DOUGLASVILLE, GA — Douglas County schools will start the fall term offering online learning only, joining a growing number of Georgia districts that plan to keep kids out of classrooms for their own safety.

School will also start a week later than originally planned — on Aug. 17 instead of Aug. 10 — to allow extra time to issue learning devices to students and for teacher preparation.

Superintendent Trent North said in an email to parents Thursday that he made the decisions “after consultation with Cobb & Douglas Public Health and careful consideration of the health and safety of students and staff.” The letter is posted to the Douglas County School System’s website.

“The school system is authorized to make this independent decision based on the Executive Order issued by Governor Brian Kemp,” North said in the email. “I will share our decision with the Georgia Department of Education.”

North

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PA Teachers Union Urges State To Plan For Online Start To School

HARRISBURG, PA — Pennsylvania’s largest teachers union is asking state officials to direct public schools to plan for an online start to school if the spread of coronavirus doesn’t slow by the fall.

SEA President Rich Askey, in a letter to Gov. Tom Wolf and Secretary of Education Pedro Rivera, said it is “extremely important for Pennsylvania’s public schools to plan for the distinct possibility that further increases in COVID-19 cases will make it impossible to safely reopen Pennsylvania’s schools for in-person instruction.

Askey, in his letter, emphasized that educators want to return to the classroom. However, health risks associated with COVID-19 “may be impossible to prevent in school buildings if the current increase in Pennsylvania cases continues.”

He pointed to an “increasing number of Pennsylvania educators and parents” who are concerned that reopening schools for in-person instruction poses significant health risks.

The full letter can be seen here.

The

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Large Sacramento suburban school district will start fall with distance learning only

The Folsom Cordova Unified School District will begin the 202-21 school year with a distance learning-only plan.

The decision, which came during a special board meeting Tuesday night, caught dozens of parents who tuned in online by surprise.

The school board voted 4-1 to have all 20,000 students in the district start the school year online.

Transitional schedules, or hybrid models where students will return two to four days a week in morning or afternoon cohorts, will be implemented as soon as it is deemed safe to return to campus.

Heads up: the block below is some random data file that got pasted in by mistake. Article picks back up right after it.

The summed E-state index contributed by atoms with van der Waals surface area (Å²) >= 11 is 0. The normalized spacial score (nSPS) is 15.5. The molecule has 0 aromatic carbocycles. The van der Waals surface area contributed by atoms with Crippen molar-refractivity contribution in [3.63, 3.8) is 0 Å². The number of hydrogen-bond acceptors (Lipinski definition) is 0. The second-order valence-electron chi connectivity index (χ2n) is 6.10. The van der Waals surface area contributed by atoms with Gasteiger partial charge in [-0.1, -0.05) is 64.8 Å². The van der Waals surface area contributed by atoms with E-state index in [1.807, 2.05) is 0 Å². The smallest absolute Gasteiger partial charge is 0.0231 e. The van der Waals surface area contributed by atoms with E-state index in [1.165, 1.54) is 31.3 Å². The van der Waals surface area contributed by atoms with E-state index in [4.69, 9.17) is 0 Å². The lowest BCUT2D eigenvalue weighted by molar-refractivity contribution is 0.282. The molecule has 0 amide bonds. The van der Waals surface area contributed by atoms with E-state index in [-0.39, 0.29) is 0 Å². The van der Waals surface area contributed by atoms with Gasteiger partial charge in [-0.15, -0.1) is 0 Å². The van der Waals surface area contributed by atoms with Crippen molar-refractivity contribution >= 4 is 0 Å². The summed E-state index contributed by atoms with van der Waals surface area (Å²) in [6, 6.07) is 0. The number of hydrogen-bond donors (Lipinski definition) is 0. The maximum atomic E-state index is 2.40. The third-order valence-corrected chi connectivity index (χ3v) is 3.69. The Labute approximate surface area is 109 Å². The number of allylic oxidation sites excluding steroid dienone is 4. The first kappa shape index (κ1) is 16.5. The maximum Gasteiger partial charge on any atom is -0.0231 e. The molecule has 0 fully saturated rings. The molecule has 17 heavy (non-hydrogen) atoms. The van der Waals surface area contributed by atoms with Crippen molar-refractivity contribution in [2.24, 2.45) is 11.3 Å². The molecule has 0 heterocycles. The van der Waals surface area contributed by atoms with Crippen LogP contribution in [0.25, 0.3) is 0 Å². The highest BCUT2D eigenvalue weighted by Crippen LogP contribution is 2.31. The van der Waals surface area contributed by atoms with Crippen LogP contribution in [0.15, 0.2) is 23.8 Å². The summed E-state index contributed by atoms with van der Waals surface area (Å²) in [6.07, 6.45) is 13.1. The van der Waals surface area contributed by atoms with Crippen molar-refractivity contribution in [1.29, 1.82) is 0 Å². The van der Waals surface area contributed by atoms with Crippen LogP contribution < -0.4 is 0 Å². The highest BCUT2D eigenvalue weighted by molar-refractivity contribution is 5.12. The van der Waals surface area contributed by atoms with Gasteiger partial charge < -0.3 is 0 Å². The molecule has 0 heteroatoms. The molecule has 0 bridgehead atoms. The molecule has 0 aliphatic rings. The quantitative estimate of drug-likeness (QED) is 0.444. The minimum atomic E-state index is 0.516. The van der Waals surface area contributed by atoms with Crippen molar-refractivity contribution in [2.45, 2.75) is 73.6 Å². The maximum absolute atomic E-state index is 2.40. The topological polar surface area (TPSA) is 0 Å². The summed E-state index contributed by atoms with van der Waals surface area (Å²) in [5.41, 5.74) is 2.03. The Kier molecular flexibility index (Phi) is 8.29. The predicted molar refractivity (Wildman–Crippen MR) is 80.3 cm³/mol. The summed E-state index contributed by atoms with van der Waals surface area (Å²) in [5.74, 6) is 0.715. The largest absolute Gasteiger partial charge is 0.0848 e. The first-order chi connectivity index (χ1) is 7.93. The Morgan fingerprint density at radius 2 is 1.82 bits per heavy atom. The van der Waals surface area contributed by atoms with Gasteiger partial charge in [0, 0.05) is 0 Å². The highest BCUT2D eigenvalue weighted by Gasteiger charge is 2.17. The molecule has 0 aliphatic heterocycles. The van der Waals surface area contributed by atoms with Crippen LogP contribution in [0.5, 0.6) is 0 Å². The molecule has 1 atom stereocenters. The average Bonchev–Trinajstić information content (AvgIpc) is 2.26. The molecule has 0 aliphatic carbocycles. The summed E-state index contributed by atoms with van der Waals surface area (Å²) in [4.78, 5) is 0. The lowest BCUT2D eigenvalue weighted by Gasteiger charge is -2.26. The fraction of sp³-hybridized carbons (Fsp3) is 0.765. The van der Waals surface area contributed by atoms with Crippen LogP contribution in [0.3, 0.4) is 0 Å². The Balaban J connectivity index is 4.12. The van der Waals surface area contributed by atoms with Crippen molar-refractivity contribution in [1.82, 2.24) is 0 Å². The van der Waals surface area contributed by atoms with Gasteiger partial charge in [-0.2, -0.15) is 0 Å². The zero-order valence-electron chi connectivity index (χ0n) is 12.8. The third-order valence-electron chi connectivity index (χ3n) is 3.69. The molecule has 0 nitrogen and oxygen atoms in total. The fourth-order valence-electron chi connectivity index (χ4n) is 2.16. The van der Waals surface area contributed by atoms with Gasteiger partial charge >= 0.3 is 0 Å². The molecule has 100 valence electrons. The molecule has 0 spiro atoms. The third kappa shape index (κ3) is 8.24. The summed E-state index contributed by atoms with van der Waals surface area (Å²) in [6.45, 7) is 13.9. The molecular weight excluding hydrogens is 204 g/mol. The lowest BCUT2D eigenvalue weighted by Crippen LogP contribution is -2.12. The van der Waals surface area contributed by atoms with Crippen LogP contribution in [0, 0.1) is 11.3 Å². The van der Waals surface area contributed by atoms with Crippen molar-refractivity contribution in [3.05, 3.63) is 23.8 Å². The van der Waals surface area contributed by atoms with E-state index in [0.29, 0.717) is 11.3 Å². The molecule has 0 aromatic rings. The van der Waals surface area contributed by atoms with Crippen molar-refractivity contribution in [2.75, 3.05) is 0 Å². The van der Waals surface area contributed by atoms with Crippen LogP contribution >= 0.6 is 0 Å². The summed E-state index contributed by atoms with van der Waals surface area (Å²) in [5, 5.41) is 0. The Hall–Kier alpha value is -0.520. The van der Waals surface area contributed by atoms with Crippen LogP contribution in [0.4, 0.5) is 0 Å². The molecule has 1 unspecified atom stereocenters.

The school district also approved a virtual academy option for students who wish to sign up for it. Charter homeschool programs are still options for families.

Many parents shared their frustrations during public comment and on Facebook groups, upset the district was eliminating all other options, including their children’s chance to physically return to campus August 12. More than 300

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Delayed Start For Polk County Public Schools: Coronavirus

WINTER HAVEN, FL — Polk County Public Schools will delay the start of the 2020-21 school year at least until Aug. 24 due to the rising transmission of coronavirus cases in the community, a news release said.

“We are trending upward with the rise of COVID-19 cases, not only in the state, but right here in Polk County,” Superintendent Jacqueline Byrd said in a news release. “At this time, I do not feel it is safe to physically reopen schools on Aug. 10. We need to delay the opening of school at least until August 24. We will continue to monitor the situation with health officials and, if the spread of the virus remains high, we can further delay the physical reopening of our brick-and-mortar schools if necessary.”

For the upcoming school year, Polk County Public Schools plans to offer three distinct learning formats, and families can choose the one

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As Trump pressures schools to reopen, California’s 2 largest school districts say they’re going to start online only in the fall

President Trump is seen outside the White House on July 11, 2020.
President Trump is seen outside the White House on July 11, 2020.

Joshua Roberts/Getty

  • The Los Angeles and San Diego unified school systems said they’ll be starting the fall semester off online in a joint statement. 

  • The announcement comes after President Donald Trump said he’d pressure states to reopen in-person classes in the fall. 

  • The two districts have a combined total of 700,000 students, according to NPR.

  • On Monday, public health officials in Los Angeles County announced 2,593 new cases of COVID-19 and 13 new deaths.

  • Other counties, like Orange County, California, voted on Monday to reopen schools without measures requiring masks or increased social distancing.

  • Visit Business Insider’s homepage for more stories.

The Los Angeles and San Diego unified school systems announced that they’ll be going online only at the start of the fall semester, according to a joint statement.

“One fact is clear: those countries that have managed